1 Chronicles 11&12, 14: David Becomes King

1 Chronicles' treatment of David after his anointing through his crowning as king of Israel.


Chapters 11, 12, and 14 give a more in depth look at David's leadership.

David is Anointed

The beginning of chapter 11 tells us about the anointing of David. This information is also given in 1 Samuel 16. David was anointed king well before he actually took the throne.

Valiant Men

Several verses in 1 Chronicles 11 discuss David's "30 valiant men," but if you count the number of men listed, you will note that there are more than 30. Some of the names mentioned, such as Uriah who is killed by David to hide his sin with Bathsheba, definitely died before David. Likely, when these men died, another man was appointed to take each man's place. David probably kept the group at 30, which is why they're always referred to as the 30 valiant men.

David Hides from Saul

TribeMen Sent
Chapter 12 covers David's time in hiding from Saul. If you remember from 1 Samuel 30, David hid in Ziklag. We are given a list of the men who followed him, which includes details on which tribes had men come to join him (Gad and Manasseh). 217,100 men join David! With such an army, the Philistines feared that having David among them was dangerous because he might turn back to Saul and come against them. This is the end of the loose treaty that bound David and the Philistines.

David's Many Wives

David takes many wives, something that was likely not encouraged by God. While the Bible doesn't condemn multiple wives, it definitely forbade kings from taking "too many" wives (see Deuteronomy 17:15-17). From a modern view point we would likely think anything more than 1 is too many, and if we compare David to his son Solomon, David doesn't seem like he has many wives anymore. However, compared to other Godly men such as Moses, Abraham, and Jacob, he still has too many wives. Moses only had 1 wife—2 if you are part of the camp that believe Zipporah and the Ethiopian woman were two different women. Abraham had a total of 3, but his third wife was likely taken after Sarah, his first wife, died. Jacob topped these men with 4 wives, but we see he only intended to have 1 wife. So how did David get away with so many?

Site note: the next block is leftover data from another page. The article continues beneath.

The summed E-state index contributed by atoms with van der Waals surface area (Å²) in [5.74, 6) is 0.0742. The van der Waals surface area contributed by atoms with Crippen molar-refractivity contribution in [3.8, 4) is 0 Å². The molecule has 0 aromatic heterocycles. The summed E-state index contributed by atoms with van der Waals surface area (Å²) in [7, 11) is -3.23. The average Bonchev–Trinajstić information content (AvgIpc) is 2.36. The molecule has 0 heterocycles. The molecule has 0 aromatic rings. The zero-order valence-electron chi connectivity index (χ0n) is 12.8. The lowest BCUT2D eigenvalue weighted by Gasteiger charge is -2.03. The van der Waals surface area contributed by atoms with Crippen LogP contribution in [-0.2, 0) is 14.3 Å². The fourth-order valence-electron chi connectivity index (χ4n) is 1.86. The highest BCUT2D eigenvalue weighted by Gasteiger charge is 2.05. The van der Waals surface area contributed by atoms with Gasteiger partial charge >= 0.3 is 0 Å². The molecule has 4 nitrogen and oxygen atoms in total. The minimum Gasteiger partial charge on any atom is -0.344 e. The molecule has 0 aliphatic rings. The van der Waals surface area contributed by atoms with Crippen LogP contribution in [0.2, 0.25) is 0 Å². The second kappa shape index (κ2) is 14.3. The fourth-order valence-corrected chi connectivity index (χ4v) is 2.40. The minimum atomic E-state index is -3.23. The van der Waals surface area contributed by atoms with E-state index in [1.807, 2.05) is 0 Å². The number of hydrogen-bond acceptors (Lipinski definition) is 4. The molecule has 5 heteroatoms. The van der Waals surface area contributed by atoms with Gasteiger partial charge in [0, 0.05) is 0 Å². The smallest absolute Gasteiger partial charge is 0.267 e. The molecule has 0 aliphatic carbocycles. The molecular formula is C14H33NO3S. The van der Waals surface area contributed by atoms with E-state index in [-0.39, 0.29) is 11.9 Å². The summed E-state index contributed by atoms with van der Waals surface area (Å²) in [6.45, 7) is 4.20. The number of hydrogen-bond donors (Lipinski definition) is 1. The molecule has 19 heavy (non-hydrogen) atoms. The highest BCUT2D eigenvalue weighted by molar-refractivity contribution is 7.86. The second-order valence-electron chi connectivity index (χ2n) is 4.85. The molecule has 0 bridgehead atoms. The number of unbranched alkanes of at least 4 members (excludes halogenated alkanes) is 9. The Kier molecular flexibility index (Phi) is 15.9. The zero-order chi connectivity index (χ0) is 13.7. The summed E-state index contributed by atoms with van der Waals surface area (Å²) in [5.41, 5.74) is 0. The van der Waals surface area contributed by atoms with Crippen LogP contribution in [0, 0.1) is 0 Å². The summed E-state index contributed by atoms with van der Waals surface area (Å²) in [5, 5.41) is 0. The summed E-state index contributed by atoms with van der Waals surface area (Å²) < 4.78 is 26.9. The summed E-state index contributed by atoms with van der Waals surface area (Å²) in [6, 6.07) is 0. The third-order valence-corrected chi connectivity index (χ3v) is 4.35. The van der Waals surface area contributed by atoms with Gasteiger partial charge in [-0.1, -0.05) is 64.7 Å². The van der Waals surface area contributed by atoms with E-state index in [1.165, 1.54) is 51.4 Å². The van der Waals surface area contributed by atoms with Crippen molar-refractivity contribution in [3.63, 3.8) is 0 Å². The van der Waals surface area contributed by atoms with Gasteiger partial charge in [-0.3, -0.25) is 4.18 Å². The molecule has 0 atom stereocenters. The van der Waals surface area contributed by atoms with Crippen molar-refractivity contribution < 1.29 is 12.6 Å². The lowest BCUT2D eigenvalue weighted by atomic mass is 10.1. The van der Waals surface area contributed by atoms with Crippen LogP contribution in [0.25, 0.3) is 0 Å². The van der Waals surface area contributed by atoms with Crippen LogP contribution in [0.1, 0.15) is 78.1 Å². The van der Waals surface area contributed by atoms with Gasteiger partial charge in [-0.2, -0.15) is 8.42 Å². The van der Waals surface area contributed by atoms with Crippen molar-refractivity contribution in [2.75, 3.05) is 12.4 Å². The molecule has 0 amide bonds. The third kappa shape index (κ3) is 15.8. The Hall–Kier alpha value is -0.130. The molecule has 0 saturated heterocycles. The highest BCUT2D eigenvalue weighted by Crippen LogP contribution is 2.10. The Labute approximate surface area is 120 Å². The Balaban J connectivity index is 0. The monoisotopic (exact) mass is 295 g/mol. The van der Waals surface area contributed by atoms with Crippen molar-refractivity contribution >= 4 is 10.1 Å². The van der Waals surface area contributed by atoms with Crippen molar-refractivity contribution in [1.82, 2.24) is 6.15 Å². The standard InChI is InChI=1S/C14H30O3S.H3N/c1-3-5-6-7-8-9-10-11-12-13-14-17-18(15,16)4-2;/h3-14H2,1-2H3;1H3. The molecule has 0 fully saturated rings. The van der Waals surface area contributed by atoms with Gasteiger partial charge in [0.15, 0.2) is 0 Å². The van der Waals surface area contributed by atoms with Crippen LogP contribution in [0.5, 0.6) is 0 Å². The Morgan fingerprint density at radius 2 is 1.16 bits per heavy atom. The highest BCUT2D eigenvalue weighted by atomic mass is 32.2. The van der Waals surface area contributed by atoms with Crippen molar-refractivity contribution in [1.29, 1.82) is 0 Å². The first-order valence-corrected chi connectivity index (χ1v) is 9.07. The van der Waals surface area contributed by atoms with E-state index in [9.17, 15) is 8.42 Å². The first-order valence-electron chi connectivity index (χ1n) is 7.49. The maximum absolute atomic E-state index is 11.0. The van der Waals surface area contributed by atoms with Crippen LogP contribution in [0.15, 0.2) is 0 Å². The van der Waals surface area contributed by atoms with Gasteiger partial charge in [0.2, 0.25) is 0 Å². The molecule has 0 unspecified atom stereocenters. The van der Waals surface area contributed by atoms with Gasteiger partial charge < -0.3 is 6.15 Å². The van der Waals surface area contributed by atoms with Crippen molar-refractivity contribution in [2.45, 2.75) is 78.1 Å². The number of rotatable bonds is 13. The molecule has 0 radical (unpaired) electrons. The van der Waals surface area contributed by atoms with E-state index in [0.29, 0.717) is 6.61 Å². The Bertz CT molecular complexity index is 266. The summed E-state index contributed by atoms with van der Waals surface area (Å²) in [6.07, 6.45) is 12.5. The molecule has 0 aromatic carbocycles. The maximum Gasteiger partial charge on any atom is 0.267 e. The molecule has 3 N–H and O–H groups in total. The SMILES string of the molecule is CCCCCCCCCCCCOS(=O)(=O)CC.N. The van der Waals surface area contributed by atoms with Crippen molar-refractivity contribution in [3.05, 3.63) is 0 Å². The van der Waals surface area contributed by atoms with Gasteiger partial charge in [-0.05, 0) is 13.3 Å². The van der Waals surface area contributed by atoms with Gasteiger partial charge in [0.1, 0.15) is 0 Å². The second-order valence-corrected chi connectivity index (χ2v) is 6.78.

My History of the Old Testament professor once asked us why God was OK with some people breaking the rules and I think David is perfect example to talk about this question. God doesn't explicitly condemn David for marrying lots of women, neither do we see Him explicitly condemn Solomon for the same. However, it is the love of women that gets both men into trouble with God. David lusts after Bathsheba causing him to commit adultery, then murder to cover up his adultery. Solomon gets sucked into the paganism of his wives and disappoints God as well. I think God doesn't explicitly condemn their behavior because we see the ramifications of it and should be able to conclude that it isn't good. In every example of a multi-wife family, we see problems: jealousy, paganism, and warring of nations. With the exception of Jesus, no human in the Bible perfect.

Back in Battle

The Philistines were smart not to trust David. Once he becomes king, it is inevitable that he Israel goes to battle with them. David follows through with God's original command about war and commands his army to burn the images of the Philistine gods on the battlefield. This is part of why David was said to be a man after God's heart; he didn't hesitate to follow God's instructions.



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